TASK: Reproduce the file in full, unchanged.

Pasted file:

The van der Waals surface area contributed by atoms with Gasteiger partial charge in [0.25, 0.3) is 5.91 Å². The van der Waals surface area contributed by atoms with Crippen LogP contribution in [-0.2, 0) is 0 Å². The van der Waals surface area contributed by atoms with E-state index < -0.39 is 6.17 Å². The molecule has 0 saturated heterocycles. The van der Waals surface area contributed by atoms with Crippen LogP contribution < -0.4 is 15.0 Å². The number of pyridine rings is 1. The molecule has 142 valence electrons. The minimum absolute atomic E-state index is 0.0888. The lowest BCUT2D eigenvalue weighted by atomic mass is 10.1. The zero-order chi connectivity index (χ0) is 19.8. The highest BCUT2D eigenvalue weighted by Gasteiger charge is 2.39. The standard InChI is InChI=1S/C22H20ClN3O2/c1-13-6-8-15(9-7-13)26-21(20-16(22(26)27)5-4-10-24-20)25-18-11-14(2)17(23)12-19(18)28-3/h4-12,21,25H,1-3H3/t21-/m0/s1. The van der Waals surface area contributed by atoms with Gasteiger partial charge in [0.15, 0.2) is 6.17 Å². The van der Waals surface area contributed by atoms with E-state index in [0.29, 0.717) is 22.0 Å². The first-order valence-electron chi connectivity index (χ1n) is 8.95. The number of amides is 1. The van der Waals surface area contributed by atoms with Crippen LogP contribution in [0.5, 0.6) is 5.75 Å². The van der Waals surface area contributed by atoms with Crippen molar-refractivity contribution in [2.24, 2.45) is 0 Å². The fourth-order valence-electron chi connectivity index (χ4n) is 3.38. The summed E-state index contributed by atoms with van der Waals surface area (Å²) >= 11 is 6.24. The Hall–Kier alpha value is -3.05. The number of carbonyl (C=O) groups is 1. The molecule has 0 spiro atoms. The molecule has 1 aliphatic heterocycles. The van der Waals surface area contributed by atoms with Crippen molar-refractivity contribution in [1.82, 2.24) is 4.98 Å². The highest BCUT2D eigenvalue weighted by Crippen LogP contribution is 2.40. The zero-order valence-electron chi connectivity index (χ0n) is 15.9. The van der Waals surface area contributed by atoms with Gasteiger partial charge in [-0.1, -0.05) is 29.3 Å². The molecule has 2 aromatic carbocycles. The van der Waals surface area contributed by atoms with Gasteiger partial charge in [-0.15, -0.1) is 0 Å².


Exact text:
The van der Waals surface area contributed by atoms with Gasteiger partial charge in [0.25, 0.3) is 5.91 Å². The van der Waals surface area contributed by atoms with Crippen LogP contribution in [-0.2, 0) is 0 Å². The van der Waals surface area contributed by atoms with E-state index < -0.39 is 6.17 Å². The molecule has 0 saturated heterocycles. The van der Waals surface area contributed by atoms with Crippen LogP contribution < -0.4 is 15.0 Å². The number of pyridine rings is 1. The molecule has 142 valence electrons. The minimum absolute atomic E-state index is 0.0888. The lowest BCUT2D eigenvalue weighted by atomic mass is 10.1. The zero-order chi connectivity index (χ0) is 19.8. The highest BCUT2D eigenvalue weighted by Gasteiger charge is 2.39. The standard InChI is InChI=1S/C22H20ClN3O2/c1-13-6-8-15(9-7-13)26-21(20-16(22(26)27)5-4-10-24-20)25-18-11-14(2)17(23)12-19(18)28-3/h4-12,21,25H,1-3H3/t21-/m0/s1. The van der Waals surface area contributed by atoms with Gasteiger partial charge in [0.15, 0.2) is 6.17 Å². The van der Waals surface area contributed by atoms with E-state index in [0.29, 0.717) is 22.0 Å². The first-order valence-electron chi connectivity index (χ1n) is 8.95. The number of amides is 1. The van der Waals surface area contributed by atoms with Crippen LogP contribution in [0.5, 0.6) is 5.75 Å². The van der Waals surface area contributed by atoms with Crippen molar-refractivity contribution in [2.24, 2.45) is 0 Å². The fourth-order valence-electron chi connectivity index (χ4n) is 3.38. The summed E-state index contributed by atoms with van der Waals surface area (Å²) >= 11 is 6.24. The Hall–Kier alpha value is -3.05. The number of carbonyl (C=O) groups is 1. The molecule has 0 spiro atoms. The molecule has 1 aliphatic heterocycles. The van der Waals surface area contributed by atoms with Crippen molar-refractivity contribution in [1.82, 2.24) is 4.98 Å². The highest BCUT2D eigenvalue weighted by Crippen LogP contribution is 2.40. The zero-order valence-electron chi connectivity index (χ0n) is 15.9. The van der Waals surface area contributed by atoms with Gasteiger partial charge in [-0.1, -0.05) is 29.3 Å². The molecule has 2 aromatic carbocycles. The van der Waals surface area contributed by atoms with Gasteiger partial charge in [-0.15, -0.1) is 0 Å².